Judgment Notwithstanding the Verdict
JUDGMENT NOTWITHSTANDING THE VERDICT
A judgment entered by the court in favor of one party even though the jury returned a verdict for the opposing party.
The phrase "judgment notwithstanding the verdict" is abbreviated JNOV, which stands for its Latin equivalent, judgment "non obstante veredicto." The remedy of JNOV applies only in cases decided by a jury. Originally this remedy could be entered only in favor of the plaintiff, and the similar remedy of arrest of judgment could be entered only in favor of the defendant. Under modern law a JNOV is generally available to both plaintiffs and defendants, and an arrest of judgment is primarily used with judgments in criminal cases. A JNOV is proper when the court finds that the party bearing the burden of proof fails to make out a prima facie case (a case that on first appearance will prevail unless contradicted by evidence).
To be granted relief by a JNOV, a party must make a motion seeking that relief. The motion generally must be made in writing and must set forth the specific reasons entitling the party to relief. Many statutes and rules require that the moving party must have previously sought a directed verdict, and that the grounds for the JNOV motion be the same or nearly the same as those for the directed verdict. A directed verdict is a request by a party that the judge enter a verdict in that party's behalf before the case is submitted to the jury.
Although a jury generally must return a verdict before a motion for JNOV can be made, if the jury does not agree on a verdict, as in a jury deadlocked, some courts will hear a motion for JNOV. However, some statutes do not permit a court to hear a motion for JNOV under such circumstances.
In deciding a motion for JNOV, the court is facing questions only of law, not fact. The court must consider only the evidence and any inferences therefrom, and must do so in the light most advantageous to the nonmoving party. The court must resolve any conflicts in favor of the party resisting the motion. If there is enough evidence to make out a prima facie case against the moving party, or evidence tending to support the verdict, then the court must deny the motion for JNOV. Some courts maintain that if there is a conflict of evidence, such that the jury could decide either way based on factors such as the credibility of witnesses, the court should deny the motion. Courts approach motions for JNOV with extreme caution and generally will grant them only in clear cases in which the evidence overwhelmingly supports the moving party.
In entering a JNOV, the court is simply reversing the jury's verdict; the motion cannot be the basis for increasing or decreasing the verdict. When granting a JNOV, the court needs to independently assess the damages or order a new trial on the issue of damages.
Under the Federal Rules of Civil Procedure, both a JNOV and a motion for directed verdict are now encompassed within a motion for judgment as a matter of law. The change is one of terminology only and not of substance. Many state statutes or rules of court provide for the remedy of a JNOV, although they may call it something different. The applicable state statutes or rules are substantially similar to the federal rules.
A motion for JNOV is made at the close of all the evidence, after the jury returns a verdict, within a period of time specified by statute. An order granting a motion for a JNOV is often considered a delayed-action directed verdict because it presents the same issues. In fact, in some jurisdictions the denial of a motion for a directed verdict is a prerequisite to the entry of a JNOV. If the particular case involves several plaintiffs or defendants, each of them must separately make a proper motion for a directed verdict in order to move properly for a JNOV later. Current procedure holds a motion for JNOV proper when a prior motion for a directed verdict has been denied. If the court denies a motion for a directed verdict after all the evidence has been presented, then the court is deemed to have submitted the case to the jury subject to a later determination of the legal issues raised by the motion, and the court may grant a motion for JNOV after the jury returns a verdict.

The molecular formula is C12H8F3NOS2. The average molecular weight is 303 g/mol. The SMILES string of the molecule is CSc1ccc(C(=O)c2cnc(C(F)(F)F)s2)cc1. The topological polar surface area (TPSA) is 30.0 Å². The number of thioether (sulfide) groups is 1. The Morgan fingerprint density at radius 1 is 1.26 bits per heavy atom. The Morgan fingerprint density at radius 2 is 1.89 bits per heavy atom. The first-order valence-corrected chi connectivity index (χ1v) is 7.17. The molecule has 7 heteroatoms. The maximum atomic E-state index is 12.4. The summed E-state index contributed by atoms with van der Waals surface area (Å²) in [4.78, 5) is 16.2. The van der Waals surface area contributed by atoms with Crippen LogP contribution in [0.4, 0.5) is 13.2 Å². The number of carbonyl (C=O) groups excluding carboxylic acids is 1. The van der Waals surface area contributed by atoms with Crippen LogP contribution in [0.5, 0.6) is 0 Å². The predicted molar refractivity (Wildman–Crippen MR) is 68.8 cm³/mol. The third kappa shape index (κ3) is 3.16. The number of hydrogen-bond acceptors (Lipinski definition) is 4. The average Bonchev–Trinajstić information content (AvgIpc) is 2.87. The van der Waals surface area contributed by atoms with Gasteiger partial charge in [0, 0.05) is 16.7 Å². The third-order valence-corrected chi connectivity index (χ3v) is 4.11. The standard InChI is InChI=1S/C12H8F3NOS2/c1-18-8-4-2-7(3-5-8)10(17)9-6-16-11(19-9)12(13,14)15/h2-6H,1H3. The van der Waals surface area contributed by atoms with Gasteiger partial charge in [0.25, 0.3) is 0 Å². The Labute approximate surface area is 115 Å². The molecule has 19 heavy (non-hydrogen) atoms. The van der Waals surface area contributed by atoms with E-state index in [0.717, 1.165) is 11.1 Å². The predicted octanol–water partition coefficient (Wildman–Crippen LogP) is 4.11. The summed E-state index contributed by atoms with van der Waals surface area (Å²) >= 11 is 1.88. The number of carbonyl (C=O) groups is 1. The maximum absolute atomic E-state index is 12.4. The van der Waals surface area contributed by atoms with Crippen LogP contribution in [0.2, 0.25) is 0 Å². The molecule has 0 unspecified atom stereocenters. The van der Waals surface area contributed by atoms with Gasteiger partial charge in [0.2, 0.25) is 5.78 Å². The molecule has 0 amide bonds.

To promote judicial economy, some statutes, including the federal rules, permit a party to make alternative motions for a JNOV and for a new trial. Those motions can also be made separately. The statutes that permit the alternative motions generally provide that the motions should be decided together, such that the trial court's rulings can be reviewed together on appeal. If the court denies the motion for a new trial, then the alternative motion for JNOV is also assumed to be denied. If the court grants the motion for a new trial, then the motion for JNOV is deemed to be effectively disposed of or denied. The court does not have to rule on the motion for JNOV if the motion presents the same issues on which the court ruled in considering motions for a directed verdict and for a new trial. Some court rules and statutes, including the federal rules, provide that a court may grant both of the alternative motions, even though they are inconsistent. Courts may avoid the inconsistency by providing that the ruling granting a new trial is effective only if the ruling granting a JNOV is overturned on appeal. In fact, federal courts have held that it is the duty of the trial court to so condition an order granting these alternative motions.
Parker, Joel A. 1999. "Capping Judicial Discretion: Drawing the Line for Oregon Trial Judges in Granting Motions for Judgment Notwithstanding the Verdict of a New Trial in Civil Cases." Oregon Law Review 78 (summer): 587–604.
Postel, Theodore. 1999. "Judgment Notwithstanding the Verdict." Chicago Daily Law Bulletin 145 (January 6).